Just how tough has is it been for President Obama on trade?
The White House has had to make a full-court press on Sen. Tim Kaine, the former chairman of the Democratic National Committee who represents the pro-trade state of Virginia. Kaine is someone who in theory should be in front on this issue, but like many other Democrats, he has instead been a solid maybe.
Kaine has become close pals with Obama's top trade negotiator, Michael Froman. "I bet I've had five phone conversations and three in-person meetings with Froman over the past 18 months," Kaine said in an interview. "And any time along the way that I've had a question, I've been able to reach out and get answers."
Sen. Christopher Coons of Delaware, another fence-sitter, said he got a call from Obama to talk trade Friday, then spoke about the issue Tuesday with Senate Minority Leader Harry Reid. "There's been a persistent and effective outreach," from the White House, Coons said, adding that he told the president, "I'm considering it seriously."
At the same time, Coons said he has seen more activity from unions and K Street. "Frankly, the more active push has come from my friends in organized labor and folks in the business community," he said.
Obama's job is much tougher thanks to Reid. Instead of merely voting against the bill, he has now made himself its chief roadblock. Reid wants Senate Majority Leader Mitch McConnell to tackle revisions to the law governing the collection of phone data and a new highway bill before worrying about trade.
"I can't imagine why the trade bill is so vitally important," Reid said Tuesday. "The trade bill, we could come back after we do something on those two bills, which are so important to our country, and then work on the trade bill."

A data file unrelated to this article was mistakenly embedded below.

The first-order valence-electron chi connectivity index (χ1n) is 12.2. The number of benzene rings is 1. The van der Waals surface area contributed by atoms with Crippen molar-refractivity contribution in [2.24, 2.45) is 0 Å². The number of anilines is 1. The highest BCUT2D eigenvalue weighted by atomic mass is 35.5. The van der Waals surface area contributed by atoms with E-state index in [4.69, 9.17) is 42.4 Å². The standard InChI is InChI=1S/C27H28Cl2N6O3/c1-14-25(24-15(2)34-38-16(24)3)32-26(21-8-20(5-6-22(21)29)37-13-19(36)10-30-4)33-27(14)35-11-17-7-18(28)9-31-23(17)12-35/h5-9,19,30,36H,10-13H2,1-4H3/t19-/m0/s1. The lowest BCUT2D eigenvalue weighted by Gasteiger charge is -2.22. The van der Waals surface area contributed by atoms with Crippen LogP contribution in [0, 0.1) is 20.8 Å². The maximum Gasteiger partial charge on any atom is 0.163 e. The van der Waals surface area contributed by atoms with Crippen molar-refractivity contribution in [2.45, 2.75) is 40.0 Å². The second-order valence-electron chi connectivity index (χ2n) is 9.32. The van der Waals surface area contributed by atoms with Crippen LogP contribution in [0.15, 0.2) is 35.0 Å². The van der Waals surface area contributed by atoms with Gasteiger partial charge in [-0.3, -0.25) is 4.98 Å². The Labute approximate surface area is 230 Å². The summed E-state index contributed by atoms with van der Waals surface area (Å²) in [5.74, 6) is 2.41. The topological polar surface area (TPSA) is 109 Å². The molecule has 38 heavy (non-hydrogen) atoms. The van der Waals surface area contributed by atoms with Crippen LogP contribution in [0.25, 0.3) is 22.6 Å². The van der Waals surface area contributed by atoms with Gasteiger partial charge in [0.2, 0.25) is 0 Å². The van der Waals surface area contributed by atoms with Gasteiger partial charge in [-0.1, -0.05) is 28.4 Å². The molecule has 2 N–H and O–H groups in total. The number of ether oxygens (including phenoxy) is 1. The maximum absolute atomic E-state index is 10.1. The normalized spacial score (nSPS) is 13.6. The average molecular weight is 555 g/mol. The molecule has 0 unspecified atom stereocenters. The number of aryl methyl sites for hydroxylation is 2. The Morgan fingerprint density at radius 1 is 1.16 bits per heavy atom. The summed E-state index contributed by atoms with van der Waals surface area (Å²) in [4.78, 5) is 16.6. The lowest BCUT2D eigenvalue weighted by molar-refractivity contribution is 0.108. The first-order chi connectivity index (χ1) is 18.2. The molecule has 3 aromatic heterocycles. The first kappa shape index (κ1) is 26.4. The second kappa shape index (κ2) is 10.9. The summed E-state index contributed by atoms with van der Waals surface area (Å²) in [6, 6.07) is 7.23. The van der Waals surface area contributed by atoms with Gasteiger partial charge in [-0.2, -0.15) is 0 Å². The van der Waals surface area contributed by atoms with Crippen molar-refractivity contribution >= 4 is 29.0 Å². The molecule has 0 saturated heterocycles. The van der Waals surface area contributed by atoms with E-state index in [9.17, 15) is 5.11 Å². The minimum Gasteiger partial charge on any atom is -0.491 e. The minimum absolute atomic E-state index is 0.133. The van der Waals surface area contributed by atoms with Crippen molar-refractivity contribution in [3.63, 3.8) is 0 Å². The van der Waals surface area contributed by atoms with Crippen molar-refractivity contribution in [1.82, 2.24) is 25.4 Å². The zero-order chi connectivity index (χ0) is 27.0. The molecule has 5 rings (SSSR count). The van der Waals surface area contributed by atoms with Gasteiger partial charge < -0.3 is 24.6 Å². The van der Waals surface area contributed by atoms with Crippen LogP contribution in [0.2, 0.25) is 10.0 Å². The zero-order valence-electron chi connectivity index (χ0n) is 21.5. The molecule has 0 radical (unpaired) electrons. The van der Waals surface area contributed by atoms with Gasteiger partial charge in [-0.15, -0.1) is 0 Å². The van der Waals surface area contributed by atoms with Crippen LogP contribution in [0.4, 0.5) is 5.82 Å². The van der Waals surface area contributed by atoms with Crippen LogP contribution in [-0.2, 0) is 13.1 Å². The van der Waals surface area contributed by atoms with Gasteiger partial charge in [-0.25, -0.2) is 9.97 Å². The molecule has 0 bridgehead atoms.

For his part, McConnell is going over the top in praise of the White House.
"At the risk of having some of you literally faint," McConnell told reporters, "I want to compliment the president for the way he's handling the trade issue. I thought what he did last year and speaking the truth to his base was welcomed and shows that he is intent on working with us to get both the Trade Promotion Authority in place and to subsequently approve, hopefully, a Trans-Pacific Partnership deal."
Officials ranging from Treasury Secretary Jacob Lew to Interior Secretary Sally Jewell to NASA head Kathryn Sullivan have gone to Capitol Hill to make sales pitches to skeptical members. Obama personally has engaged to a degree rarely seen, making repeated public statements, calling members on the phone, and last week convening a two-hour meeting for some 30 Democrats at the White House.
At the urging of House Minority Leader Nancy Pelosi, Froman's office has a room in the underground Capitol Visitors Center where members and staff can read the draft language of the Trans-Pacific Partnership, a 12-nation compact under negotiation among Pacific Rim nations on four continents. Administration officials say the move is unprecedented, as members of Congress previously had to arrange specific meetings to see actual language before deals were completed.
The White House has found itself in the unusual position of relying upon Republicans to deliver the vast majority of support needed to cement a legacy-defining agreement. When Sen. Chuck Grassley, a member of the Finance Committee, raised questions regarding immigration concerns that trouble hardliners, Froman assured him in a letter that he had nothing to worry about.
And Finance Chairman Orrin Hatch, a key negotiating partner, has fielded at least one personal phone call from the president in the past month to discuss trade. He also found himself face-to-face with the president when Obama traveled to Hatch's home state of Utah for the first time at the beginning of April, a few weeks before a crucial committee vote.